1 g of the samples in the nacelle is placed in glass enclosure (10 L), closed and thermostated degassed for 2 h using the means of a water-jet pump. Then, 2 ml of BTX (benzene, toluene and o-xylene) containing respectively, 2.25, 1.89 and 1.66 μmol/L is sprayed into the enclosure by injection (Figure 1). After, the nacelles are removed from the enclosure and the samples are weighed. The experiments are carried out at 40˚C, 60˚C and 80˚C in a temperature controlled bath (Figure 1).
2.7. Equilibrium Isotherm
1 g of the samples in the nacelle is placed in glass enclosure (10 L), closed and thermostated degassed for 2 h using the means of a water-jet pump. Then, different volume ranging from (0.5 - 2 ml) is sprayed into enclosure by injection of liquid BTX: benzene, toluene and o-xylene with initial concentration respectively 2.25, 1.89 and 1.66 μmo/L. The experiments are carried out at 40˚C, 60˚C and 80˚C in a temperature controlled bath (Figure 1). After reaching the adsorption equilibrium, the nacelles are removed from the enclosure and the samples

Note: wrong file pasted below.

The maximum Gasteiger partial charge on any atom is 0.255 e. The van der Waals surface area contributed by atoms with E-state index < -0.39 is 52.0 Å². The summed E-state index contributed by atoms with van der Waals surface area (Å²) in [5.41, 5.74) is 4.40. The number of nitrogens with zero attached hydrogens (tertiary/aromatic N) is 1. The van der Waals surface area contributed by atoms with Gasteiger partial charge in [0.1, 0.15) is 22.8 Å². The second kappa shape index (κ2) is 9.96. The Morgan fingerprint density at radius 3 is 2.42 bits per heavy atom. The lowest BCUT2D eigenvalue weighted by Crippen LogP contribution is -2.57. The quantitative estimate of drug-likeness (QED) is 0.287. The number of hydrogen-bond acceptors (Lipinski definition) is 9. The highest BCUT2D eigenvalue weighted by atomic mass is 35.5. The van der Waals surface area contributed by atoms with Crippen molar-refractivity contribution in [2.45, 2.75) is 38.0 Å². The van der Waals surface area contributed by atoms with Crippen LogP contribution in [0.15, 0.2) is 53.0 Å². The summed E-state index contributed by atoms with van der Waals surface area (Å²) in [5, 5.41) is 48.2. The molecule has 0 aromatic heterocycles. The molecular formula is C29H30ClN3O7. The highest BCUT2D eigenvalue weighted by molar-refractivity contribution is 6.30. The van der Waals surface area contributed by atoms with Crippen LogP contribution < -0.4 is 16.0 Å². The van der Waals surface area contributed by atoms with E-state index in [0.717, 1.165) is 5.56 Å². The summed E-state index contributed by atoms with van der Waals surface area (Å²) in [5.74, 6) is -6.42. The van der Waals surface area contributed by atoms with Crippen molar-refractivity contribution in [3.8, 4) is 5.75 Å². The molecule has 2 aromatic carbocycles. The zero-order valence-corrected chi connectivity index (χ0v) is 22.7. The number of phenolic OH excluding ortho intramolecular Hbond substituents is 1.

Figure 1. Experimental set-up for the adsorption of the BTX.
weighed by Sartorius 1219 MP balance type (accuracy ± 10−3 g). The amount of adsorbed BTX on adsorbents (qe μg/g) is calculated as follows:
where and are the initial and equilibrium BTX concentrations (μg/L), respectively; V is initial liquid volume (L) equal to glass enclosure volume; and m is the adsorbent weight (g).
2.8. Desorption Experiments
For desorption experiments, the nacelle in glass enclosure is subjected before to degassing for 2 h at constant pressure. 1 g of the samples are saturated in benzene, toluene and o-xylene of concentration 2.25, 1.89 and 1.66 μmol/L respectively are desorbed for 2 h and at temperature T (40˚C, 60˚C and 80˚C) (Figure 1). The amounts of BTX retained are obtained from the difference between the initial concentration () and the final concentration (), desorption rate is calculated as from Equation (2):
3. Results and Discussion
3.1. Characterization of the Adsorbent
The chemical composition of purified bentonite by X-ray fluorescence is reported in Figure 2, the results collected in Table 1 showed the silica to alumina ration () confirms the montmorillonite variety as an almost exclusive component of our purified clay.